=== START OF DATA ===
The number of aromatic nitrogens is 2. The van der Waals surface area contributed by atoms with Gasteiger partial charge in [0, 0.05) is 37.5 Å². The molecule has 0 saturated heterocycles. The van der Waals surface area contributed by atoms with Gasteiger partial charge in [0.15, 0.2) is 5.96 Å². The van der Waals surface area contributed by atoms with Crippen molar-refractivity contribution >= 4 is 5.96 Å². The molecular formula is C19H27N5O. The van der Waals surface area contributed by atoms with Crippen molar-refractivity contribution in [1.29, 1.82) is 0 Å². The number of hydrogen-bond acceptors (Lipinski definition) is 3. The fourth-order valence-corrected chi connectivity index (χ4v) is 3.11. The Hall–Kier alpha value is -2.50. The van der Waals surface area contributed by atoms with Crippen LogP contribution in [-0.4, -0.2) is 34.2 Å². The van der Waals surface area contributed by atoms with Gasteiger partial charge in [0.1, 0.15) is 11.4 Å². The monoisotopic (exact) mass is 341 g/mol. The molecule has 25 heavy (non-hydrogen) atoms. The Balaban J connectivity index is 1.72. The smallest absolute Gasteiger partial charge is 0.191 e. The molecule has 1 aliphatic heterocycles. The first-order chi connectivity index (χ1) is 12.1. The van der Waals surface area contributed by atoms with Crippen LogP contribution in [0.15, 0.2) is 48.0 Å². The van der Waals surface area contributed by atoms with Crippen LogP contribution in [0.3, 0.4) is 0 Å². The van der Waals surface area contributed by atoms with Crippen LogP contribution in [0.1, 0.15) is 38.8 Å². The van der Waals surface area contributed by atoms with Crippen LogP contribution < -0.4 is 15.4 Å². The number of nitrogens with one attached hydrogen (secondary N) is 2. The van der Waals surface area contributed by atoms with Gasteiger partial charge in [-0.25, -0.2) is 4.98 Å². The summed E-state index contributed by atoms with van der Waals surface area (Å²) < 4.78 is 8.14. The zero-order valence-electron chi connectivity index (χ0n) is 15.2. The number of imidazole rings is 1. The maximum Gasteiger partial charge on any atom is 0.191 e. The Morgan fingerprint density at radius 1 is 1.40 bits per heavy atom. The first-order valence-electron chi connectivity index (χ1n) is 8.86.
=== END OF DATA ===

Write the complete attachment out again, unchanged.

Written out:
The number of aromatic nitrogens is 2. The van der Waals surface area contributed by atoms with Gasteiger partial charge in [0, 0.05) is 37.5 Å². The molecule has 0 saturated heterocycles. The van der Waals surface area contributed by atoms with Gasteiger partial charge in [0.15, 0.2) is 5.96 Å². The van der Waals surface area contributed by atoms with Crippen molar-refractivity contribution >= 4 is 5.96 Å². The molecular formula is C19H27N5O. The van der Waals surface area contributed by atoms with Crippen molar-refractivity contribution in [1.29, 1.82) is 0 Å². The number of hydrogen-bond acceptors (Lipinski definition) is 3. The fourth-order valence-corrected chi connectivity index (χ4v) is 3.11. The Hall–Kier alpha value is -2.50. The van der Waals surface area contributed by atoms with Crippen LogP contribution in [-0.4, -0.2) is 34.2 Å². The van der Waals surface area contributed by atoms with Gasteiger partial charge in [0.1, 0.15) is 11.4 Å². The monoisotopic (exact) mass is 341 g/mol. The molecule has 25 heavy (non-hydrogen) atoms. The Balaban J connectivity index is 1.72. The smallest absolute Gasteiger partial charge is 0.191 e. The molecule has 1 aliphatic heterocycles. The first-order chi connectivity index (χ1) is 12.1. The van der Waals surface area contributed by atoms with Crippen LogP contribution in [0.15, 0.2) is 48.0 Å². The van der Waals surface area contributed by atoms with Crippen LogP contribution in [0.3, 0.4) is 0 Å². The van der Waals surface area contributed by atoms with Crippen LogP contribution in [0.1, 0.15) is 38.8 Å². The van der Waals surface area contributed by atoms with Crippen LogP contribution < -0.4 is 15.4 Å². The number of nitrogens with one attached hydrogen (secondary N) is 2. The van der Waals surface area contributed by atoms with Gasteiger partial charge in [-0.25, -0.2) is 4.98 Å². The summed E-state index contributed by atoms with van der Waals surface area (Å²) < 4.78 is 8.14. The zero-order valence-electron chi connectivity index (χ0n) is 15.2. The number of imidazole rings is 1. The maximum Gasteiger partial charge on any atom is 0.191 e. The Morgan fingerprint density at radius 1 is 1.40 bits per heavy atom. The first-order valence-electron chi connectivity index (χ1n) is 8.86.